relationships

The Trinity and Us

Now that I have written five thousand words about why I think the Christian doctrine of the Trinity is a true and biblical description of the One God, someone might wish to ask me, “What difference does it make?”  Sure, traditional Christian orthodoxy (held today by evangelical and conservative Protestants of all denominations, traditional Roman Catholics, and most Eastern and Oriental Orthodox) believes in the Trinity, while Oneness Pentecostals, Jehovah’s Witnesses, Unitarians, liberals (both Protestant and Roman Catholic), and Muslims do not.  But is that just an interesting and incidental detail, along the lines of different traditions of church decoration?  Or is it relevant to how Christians live out their faith in practice?  Does this Trinitarian theology matter?

I think it does matter, and it matters a lot.  Now, I will readily grant up front that it does not seem to matter to many Christians, who live out their lives with scarcely a thought regarding Trinitarian vs. Unitarian doctrine.  But I think it does matter, and ought to matter a great deal to Christian life and faith. (more…)

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The Cost of Doing Wrong

It seems that many people have a vested interest in publicly proclaiming that there is no such thing as right and wrong.  Some of them even anticipate making profits out of advertising aimed to convince an audience that doing wrong is fun or in some other way inherently rewarding.  Yet even if morality is a merely human invention (a viewpoint I do not hold), so is language.  So are computers.  That does not make them any less real.  I have been struck recently by noticing the very real cost – in terms of money, time, quality of life, and general happiness – of doing wrong. (more…)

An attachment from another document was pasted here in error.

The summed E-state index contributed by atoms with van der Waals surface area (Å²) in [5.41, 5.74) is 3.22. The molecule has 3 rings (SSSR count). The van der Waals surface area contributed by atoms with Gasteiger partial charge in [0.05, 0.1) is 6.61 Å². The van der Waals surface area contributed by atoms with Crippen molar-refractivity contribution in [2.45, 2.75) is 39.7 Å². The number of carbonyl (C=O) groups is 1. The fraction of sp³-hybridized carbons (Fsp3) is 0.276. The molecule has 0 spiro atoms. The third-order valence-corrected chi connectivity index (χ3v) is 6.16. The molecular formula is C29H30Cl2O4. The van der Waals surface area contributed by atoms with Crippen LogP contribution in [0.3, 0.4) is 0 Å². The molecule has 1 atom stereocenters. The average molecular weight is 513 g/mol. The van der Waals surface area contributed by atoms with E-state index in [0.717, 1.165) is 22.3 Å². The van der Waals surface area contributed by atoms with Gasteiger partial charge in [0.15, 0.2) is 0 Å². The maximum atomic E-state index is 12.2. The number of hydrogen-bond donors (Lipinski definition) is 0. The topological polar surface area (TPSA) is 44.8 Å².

You are Not Your Sexuality

In any contentious debate, it is useful to reconsider the views that are taken for granted in order to facilitate dialogue.  This is especially important for views that are shared by both sides, which may by their falsity enforce a sterile debate.  One key tenet in much of the “gay marriage” debates, held by “liberals” and “conservatives” alike, is that each person’s sexuality defines them as a person.  Your “sexual orientation” is an essential trait, perhaps the most essential trait, to your human personhood.  On reflection, this is preposterous, and both conservatives and liberals should jettison the notion.  This will enable much more fruitful discussion on contentious issues.

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